In the case of dynorphin, it actually leads to the production of more opioid receptors that endorphins can bind to. These receptors are known as Mu opioid receptors. Both new and existing Mu opioid receptors become more sensitive to circulating endorphins.
Sauna discomfort boosts mental and physical health
With regular sauna use, people develop the ability to get greater positive effects from endorphins. Endorphins help to reduce pain, stress, anxiety and depression. These are some of the reasons why saunas are great for mental health.
Research has also suggested that saunas may help to increase serotonin levels in the brain. Serotonin is the feel-good neurotransmitter that most anti-depressant treatments try to increase (2).
Regular sauna use has also been found to reduce the pain associated with osteoarthritis, rheumatoid arthritis, and fibromyalgia (3, 4). Moreover, it’s also been found to reduce the symptoms associated with mild depression (5).
2) Heat Shock Proteins
Sauna also significantly upregulates the production of heat shock proteins. These proteins work a little like bodyguards. They protect other proteins from stress which can change their structure. Heat shock proteins also ensure that proteins maintain their correct structure as they are made.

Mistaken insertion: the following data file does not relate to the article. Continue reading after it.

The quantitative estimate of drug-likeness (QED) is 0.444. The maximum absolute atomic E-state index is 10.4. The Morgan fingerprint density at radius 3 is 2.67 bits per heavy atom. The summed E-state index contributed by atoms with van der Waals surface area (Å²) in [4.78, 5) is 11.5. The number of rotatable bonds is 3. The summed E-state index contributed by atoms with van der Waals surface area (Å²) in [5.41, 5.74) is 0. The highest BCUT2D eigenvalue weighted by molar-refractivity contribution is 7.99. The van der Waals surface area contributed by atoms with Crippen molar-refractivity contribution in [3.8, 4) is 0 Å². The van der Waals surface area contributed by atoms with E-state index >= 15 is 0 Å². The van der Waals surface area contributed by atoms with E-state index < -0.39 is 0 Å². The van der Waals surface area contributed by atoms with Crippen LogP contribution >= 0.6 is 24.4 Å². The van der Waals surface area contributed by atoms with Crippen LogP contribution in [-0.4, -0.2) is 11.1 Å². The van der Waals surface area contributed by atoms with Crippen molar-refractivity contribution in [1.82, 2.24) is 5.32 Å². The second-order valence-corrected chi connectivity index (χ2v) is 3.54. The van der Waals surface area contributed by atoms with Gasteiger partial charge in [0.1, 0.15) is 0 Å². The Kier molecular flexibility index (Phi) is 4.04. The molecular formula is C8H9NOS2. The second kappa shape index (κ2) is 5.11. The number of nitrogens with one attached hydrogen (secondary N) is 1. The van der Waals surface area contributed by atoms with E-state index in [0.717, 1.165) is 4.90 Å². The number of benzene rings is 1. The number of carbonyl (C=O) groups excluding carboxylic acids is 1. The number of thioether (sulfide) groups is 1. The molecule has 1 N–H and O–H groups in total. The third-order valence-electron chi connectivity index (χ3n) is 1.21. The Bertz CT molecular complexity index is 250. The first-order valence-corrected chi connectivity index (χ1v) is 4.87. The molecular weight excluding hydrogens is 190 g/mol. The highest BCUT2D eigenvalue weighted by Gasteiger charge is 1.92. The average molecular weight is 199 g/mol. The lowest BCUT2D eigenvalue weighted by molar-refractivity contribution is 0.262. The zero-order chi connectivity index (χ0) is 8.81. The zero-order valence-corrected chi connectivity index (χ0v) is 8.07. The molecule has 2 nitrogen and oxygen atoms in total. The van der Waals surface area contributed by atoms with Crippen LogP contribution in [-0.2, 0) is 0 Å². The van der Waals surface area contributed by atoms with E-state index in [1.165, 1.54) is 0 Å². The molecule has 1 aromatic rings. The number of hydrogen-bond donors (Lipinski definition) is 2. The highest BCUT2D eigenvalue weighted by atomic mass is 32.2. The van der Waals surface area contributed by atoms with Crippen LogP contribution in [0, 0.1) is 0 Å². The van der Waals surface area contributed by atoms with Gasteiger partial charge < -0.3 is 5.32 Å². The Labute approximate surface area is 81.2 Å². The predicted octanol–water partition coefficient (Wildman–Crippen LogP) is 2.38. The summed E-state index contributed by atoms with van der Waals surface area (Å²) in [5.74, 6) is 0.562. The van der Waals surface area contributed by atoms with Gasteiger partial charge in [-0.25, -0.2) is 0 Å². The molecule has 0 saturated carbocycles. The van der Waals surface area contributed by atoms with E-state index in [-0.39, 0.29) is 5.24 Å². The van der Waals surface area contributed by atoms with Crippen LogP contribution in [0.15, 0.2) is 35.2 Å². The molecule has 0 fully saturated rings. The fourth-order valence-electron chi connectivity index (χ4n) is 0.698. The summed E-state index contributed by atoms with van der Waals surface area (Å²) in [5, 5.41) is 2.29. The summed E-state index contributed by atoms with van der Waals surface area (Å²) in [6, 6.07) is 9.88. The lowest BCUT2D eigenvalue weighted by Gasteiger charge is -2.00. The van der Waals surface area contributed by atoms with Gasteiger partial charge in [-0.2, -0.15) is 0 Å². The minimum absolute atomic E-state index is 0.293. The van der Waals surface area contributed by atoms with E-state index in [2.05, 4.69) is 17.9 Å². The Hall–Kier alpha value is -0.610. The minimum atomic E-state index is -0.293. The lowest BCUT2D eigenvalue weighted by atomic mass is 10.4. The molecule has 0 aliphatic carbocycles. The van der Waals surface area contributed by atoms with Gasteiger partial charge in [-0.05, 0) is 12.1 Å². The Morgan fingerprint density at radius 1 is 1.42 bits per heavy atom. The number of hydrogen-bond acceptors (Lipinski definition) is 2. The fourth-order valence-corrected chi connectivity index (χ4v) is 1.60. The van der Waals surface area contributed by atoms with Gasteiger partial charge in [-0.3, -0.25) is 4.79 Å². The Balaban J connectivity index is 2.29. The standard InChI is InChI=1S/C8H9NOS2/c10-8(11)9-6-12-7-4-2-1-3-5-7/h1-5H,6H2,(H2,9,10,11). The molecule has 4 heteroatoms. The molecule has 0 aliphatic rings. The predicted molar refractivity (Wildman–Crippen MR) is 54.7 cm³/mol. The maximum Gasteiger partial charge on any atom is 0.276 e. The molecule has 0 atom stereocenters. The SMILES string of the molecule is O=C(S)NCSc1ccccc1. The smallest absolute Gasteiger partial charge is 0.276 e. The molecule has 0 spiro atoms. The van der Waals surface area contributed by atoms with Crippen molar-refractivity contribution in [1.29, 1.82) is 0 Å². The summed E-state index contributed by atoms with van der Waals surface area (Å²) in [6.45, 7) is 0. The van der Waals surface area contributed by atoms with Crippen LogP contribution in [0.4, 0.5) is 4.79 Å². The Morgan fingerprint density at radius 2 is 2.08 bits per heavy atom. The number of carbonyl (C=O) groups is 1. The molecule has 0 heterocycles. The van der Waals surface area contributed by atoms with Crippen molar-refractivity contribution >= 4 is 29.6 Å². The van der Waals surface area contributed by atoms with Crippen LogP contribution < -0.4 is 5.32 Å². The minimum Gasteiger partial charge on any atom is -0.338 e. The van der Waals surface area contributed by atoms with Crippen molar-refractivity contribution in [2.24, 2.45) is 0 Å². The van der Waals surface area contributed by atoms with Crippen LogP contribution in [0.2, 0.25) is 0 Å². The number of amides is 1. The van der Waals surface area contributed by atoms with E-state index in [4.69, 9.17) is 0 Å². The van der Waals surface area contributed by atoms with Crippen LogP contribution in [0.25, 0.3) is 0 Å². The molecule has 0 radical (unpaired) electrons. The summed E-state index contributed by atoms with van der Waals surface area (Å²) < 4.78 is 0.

Heat shock proteins were originally discovered in studies where cells were exposed to heat as a stressor. But it’s now known they’re also produced in response to other stressors such as cold and injury. But heat remains a very strong stimulator in their production.
Proteins can be extremely complicated molecules. During production, they form very intricate shapes. These shapes allow each different protein to be used for a very specific purpose. Large amounts of amino acids are joined and extensively folded to create these complex shapes.
If proteins lose their shape even slightly they can become useless for their intended purpose. But heat shock proteins make sure that the proteins are folded correctly. They can fold them back into place when they become misfolded.
In cells where there is stress, but not enough heat shock proteins, the number of misshapen proteins can build up. When this happens, the misfolded proteins can aggregate together with other misfolded proteins and build up in cells. This can cause the whole cell to become dysfunctional. The outcome often leads to diseases like Alzheimer’s, where there’s a big build-up of amyloid-beta proteins, a.k.a. amyloid plaques.
The 20-year Finnish sauna study…
A study conducted by Laukkanen et al at the University of Eastern Finland followed 2315 middle-aged Finnish men. They either used a sauna once a week, 2-3 times per week, or 4 -7 times a week for 20 years (this was a huge study and I’ll come back to it several times).